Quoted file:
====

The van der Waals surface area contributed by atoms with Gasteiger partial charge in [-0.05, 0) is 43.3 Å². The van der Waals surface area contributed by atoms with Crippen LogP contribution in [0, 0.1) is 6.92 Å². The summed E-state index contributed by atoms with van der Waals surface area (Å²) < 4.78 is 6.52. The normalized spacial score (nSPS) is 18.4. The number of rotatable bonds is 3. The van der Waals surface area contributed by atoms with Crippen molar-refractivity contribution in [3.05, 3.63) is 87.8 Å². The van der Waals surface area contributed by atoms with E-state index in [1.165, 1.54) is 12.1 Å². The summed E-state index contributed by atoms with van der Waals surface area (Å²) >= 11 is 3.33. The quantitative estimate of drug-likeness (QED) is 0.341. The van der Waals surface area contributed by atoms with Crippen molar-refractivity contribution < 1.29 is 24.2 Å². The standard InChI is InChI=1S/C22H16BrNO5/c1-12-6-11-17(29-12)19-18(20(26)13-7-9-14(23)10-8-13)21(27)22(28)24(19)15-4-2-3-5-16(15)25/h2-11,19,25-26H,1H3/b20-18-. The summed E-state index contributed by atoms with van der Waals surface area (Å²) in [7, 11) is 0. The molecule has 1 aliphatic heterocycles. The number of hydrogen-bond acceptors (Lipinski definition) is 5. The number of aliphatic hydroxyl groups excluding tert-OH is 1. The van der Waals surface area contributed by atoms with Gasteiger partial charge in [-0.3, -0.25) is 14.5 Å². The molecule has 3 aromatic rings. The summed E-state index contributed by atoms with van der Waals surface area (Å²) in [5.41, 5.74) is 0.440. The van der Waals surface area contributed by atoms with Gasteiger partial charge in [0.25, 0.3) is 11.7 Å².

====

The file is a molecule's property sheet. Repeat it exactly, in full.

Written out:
The van der Waals surface area contributed by atoms with Gasteiger partial charge in [-0.05, 0) is 43.3 Å². The van der Waals surface area contributed by atoms with Crippen LogP contribution in [0, 0.1) is 6.92 Å². The summed E-state index contributed by atoms with van der Waals surface area (Å²) < 4.78 is 6.52. The normalized spacial score (nSPS) is 18.4. The number of rotatable bonds is 3. The van der Waals surface area contributed by atoms with Crippen molar-refractivity contribution in [3.05, 3.63) is 87.8 Å². The van der Waals surface area contributed by atoms with E-state index in [1.165, 1.54) is 12.1 Å². The summed E-state index contributed by atoms with van der Waals surface area (Å²) >= 11 is 3.33. The quantitative estimate of drug-likeness (QED) is 0.341. The van der Waals surface area contributed by atoms with Crippen molar-refractivity contribution < 1.29 is 24.2 Å². The standard InChI is InChI=1S/C22H16BrNO5/c1-12-6-11-17(29-12)19-18(20(26)13-7-9-14(23)10-8-13)21(27)22(28)24(19)15-4-2-3-5-16(15)25/h2-11,19,25-26H,1H3/b20-18-. The summed E-state index contributed by atoms with van der Waals surface area (Å²) in [7, 11) is 0. The molecule has 1 aliphatic heterocycles. The number of hydrogen-bond acceptors (Lipinski definition) is 5. The number of aliphatic hydroxyl groups excluding tert-OH is 1. The van der Waals surface area contributed by atoms with Gasteiger partial charge in [-0.3, -0.25) is 14.5 Å². The molecule has 3 aromatic rings. The summed E-state index contributed by atoms with van der Waals surface area (Å²) in [5.41, 5.74) is 0.440. The van der Waals surface area contributed by atoms with Gasteiger partial charge in [0.25, 0.3) is 11.7 Å².